Note that some of these strategies are more applicable in tutoring contexts, but most of them are also effective in faculty-student individual–or group–conferences.
What we mean by 'challenging' conferences
- Overwhelmed by their work (or things unrelated to their work)
- Unrealistic about their goals for the tutoring session
- Overly reliant on or respectful of the tutor and unwilling to volunteer their own ideas
- Disengaged from the tutoring session
This page offers examples of some things that students in these states might say, and some strategies for responding to them and helping them. Some of these strategies may be more applicable for tutoring contexts, but many also work effectively in faculty-student individual conferences.
When students say they want to work on everything...
- Help the student set priorities for revision in a realistic, manageable way.
- “We can’t work on everything in this paper in one session. What issues are you most concerned about? What issues do feel like you need the most help with? What issues do you think I could help you with?”
- “You said you have trouble with X, Y, and Z. Let’s read through a paragraph and work on X together. Then, if we have time, we’ll deal with Y and Z.”
When students say they don't know how to fix their mistakes...
Students may also say, “I’m really bad at grammar/writing,” or “Can you just read my paper and fix things?”
- Acknowledge the student’s concerns and validate their efforts:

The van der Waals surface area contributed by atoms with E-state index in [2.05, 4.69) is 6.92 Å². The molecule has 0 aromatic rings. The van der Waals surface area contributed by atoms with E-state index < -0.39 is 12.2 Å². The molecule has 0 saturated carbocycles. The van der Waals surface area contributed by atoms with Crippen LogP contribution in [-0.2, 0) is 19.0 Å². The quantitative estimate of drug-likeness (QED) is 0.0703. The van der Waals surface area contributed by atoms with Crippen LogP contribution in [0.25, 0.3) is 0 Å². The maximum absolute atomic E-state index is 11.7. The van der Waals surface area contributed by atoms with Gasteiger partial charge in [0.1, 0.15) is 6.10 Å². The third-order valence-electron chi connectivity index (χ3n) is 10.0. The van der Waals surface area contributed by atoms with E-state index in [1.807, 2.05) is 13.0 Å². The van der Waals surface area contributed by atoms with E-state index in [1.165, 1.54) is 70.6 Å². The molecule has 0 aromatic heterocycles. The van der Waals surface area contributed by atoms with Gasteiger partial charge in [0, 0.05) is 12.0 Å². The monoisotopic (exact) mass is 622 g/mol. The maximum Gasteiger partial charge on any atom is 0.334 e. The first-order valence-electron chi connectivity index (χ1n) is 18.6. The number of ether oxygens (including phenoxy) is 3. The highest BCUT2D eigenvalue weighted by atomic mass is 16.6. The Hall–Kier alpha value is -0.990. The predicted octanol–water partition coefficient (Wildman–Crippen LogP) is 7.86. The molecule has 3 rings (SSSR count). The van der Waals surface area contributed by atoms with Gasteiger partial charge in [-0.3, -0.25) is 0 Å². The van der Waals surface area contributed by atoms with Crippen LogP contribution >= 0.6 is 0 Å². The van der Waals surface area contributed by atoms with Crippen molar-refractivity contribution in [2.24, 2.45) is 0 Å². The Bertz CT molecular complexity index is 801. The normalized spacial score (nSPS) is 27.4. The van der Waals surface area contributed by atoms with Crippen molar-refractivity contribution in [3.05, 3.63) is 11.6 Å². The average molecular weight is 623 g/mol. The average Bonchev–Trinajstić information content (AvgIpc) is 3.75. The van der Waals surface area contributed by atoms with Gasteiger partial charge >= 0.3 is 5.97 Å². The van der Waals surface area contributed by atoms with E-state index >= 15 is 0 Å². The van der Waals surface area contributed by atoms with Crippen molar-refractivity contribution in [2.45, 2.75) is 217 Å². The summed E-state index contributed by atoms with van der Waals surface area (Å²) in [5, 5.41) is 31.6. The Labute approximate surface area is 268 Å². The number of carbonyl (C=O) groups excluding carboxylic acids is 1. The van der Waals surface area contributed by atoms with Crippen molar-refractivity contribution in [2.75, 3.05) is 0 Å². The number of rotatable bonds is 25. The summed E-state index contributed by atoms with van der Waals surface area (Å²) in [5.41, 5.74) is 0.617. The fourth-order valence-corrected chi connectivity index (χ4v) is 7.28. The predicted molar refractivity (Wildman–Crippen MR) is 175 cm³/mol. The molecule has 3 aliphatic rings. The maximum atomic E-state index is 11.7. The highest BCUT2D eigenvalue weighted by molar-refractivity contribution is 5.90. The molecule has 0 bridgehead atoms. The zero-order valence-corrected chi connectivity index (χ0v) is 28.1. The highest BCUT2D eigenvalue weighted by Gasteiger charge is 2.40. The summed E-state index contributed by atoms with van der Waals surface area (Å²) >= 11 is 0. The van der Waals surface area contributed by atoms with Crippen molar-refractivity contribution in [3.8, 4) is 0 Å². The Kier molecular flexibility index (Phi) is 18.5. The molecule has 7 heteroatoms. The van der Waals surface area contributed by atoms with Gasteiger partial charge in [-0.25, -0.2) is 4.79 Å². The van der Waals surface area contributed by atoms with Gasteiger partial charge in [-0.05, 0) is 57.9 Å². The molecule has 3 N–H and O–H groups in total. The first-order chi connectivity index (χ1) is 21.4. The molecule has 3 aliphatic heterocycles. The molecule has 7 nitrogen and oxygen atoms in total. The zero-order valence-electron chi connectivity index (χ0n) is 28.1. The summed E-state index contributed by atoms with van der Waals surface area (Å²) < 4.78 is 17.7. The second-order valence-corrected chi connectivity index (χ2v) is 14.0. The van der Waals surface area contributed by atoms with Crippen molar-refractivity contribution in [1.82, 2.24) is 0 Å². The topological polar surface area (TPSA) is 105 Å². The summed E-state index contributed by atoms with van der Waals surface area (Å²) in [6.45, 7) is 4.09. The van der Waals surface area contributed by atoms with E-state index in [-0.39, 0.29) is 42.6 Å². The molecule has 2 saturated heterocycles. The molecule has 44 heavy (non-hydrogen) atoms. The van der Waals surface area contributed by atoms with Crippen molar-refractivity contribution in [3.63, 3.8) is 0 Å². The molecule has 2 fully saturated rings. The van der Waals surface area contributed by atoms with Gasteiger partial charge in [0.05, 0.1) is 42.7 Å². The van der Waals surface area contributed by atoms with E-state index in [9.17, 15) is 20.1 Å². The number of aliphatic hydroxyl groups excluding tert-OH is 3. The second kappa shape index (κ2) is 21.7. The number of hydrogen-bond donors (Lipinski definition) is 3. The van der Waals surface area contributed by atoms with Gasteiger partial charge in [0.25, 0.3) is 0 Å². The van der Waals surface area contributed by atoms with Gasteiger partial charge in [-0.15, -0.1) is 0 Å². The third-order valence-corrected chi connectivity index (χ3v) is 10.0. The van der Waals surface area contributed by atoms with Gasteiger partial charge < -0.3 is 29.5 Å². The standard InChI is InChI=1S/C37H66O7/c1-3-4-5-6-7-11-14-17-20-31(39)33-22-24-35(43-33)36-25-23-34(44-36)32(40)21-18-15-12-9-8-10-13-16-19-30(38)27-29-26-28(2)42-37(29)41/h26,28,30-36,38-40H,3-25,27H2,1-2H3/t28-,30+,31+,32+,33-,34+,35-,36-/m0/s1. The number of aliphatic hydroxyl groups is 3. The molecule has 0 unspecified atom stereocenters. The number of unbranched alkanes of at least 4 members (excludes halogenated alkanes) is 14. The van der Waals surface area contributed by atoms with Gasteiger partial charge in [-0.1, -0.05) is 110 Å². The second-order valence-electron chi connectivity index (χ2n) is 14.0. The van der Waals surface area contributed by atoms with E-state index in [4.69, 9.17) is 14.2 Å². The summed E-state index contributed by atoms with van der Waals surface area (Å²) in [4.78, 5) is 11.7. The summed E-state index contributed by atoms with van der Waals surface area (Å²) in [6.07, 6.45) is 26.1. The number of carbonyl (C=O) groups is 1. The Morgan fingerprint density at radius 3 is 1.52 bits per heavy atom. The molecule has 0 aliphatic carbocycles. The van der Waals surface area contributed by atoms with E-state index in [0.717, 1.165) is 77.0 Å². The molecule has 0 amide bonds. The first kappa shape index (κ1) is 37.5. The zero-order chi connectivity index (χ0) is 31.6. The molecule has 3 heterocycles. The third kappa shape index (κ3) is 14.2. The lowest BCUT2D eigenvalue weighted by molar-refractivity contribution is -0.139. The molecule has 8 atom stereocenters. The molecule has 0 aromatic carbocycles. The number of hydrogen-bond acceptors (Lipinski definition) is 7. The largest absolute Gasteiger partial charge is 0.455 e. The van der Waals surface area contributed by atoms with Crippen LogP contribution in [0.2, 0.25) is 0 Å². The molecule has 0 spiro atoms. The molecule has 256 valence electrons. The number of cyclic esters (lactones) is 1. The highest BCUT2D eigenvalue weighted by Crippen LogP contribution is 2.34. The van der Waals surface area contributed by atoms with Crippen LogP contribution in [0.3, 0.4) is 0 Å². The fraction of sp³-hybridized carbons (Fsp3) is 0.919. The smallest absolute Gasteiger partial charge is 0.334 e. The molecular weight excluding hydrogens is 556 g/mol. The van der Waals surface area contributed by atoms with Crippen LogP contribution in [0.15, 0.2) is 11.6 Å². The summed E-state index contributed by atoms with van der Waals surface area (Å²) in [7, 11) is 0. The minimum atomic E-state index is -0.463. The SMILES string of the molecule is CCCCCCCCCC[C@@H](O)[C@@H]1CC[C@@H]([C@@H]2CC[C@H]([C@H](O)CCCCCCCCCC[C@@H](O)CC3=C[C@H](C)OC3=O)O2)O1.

- “I know grammar can be hard/confusing/frustrating to learn. It takes a long time to master a language. But you took an important step by coming here today!”
- Draw boundaries in a friendly but firm manner:
- “I can’t fix your grammar for you, but I am here to help you learn to find patterns of error so that you can begin to fix them on your own.”
- Respond with affirmation and/or refer to classroom experiences:
- “You got into BU, so I know you’re smart. You made the effort to come here today, so you obviously care about these matters.”
- “What have you been focusing on in class? What are you most interested in?”
- Respond with tough love (while still employing a friendly tone):
- “Remember that it’s your paper, and it’s your responsibility to own it.”
- “If you and I went to the gym together and you watched me work out, how much would that really help you?”
When students don't contribute to the session...
- Give the student some time alone to work independently:
- “I’m going to get a drink/use the bathroom. Why don’t you read through a paragraph and circle/underline words or phrases that you have questions or concerns about?”
- “You don’t seem very interested in what we’re doing. Let’s regroup. Can you tell me more about your class/about the assignment/about what’s on your mind right now?”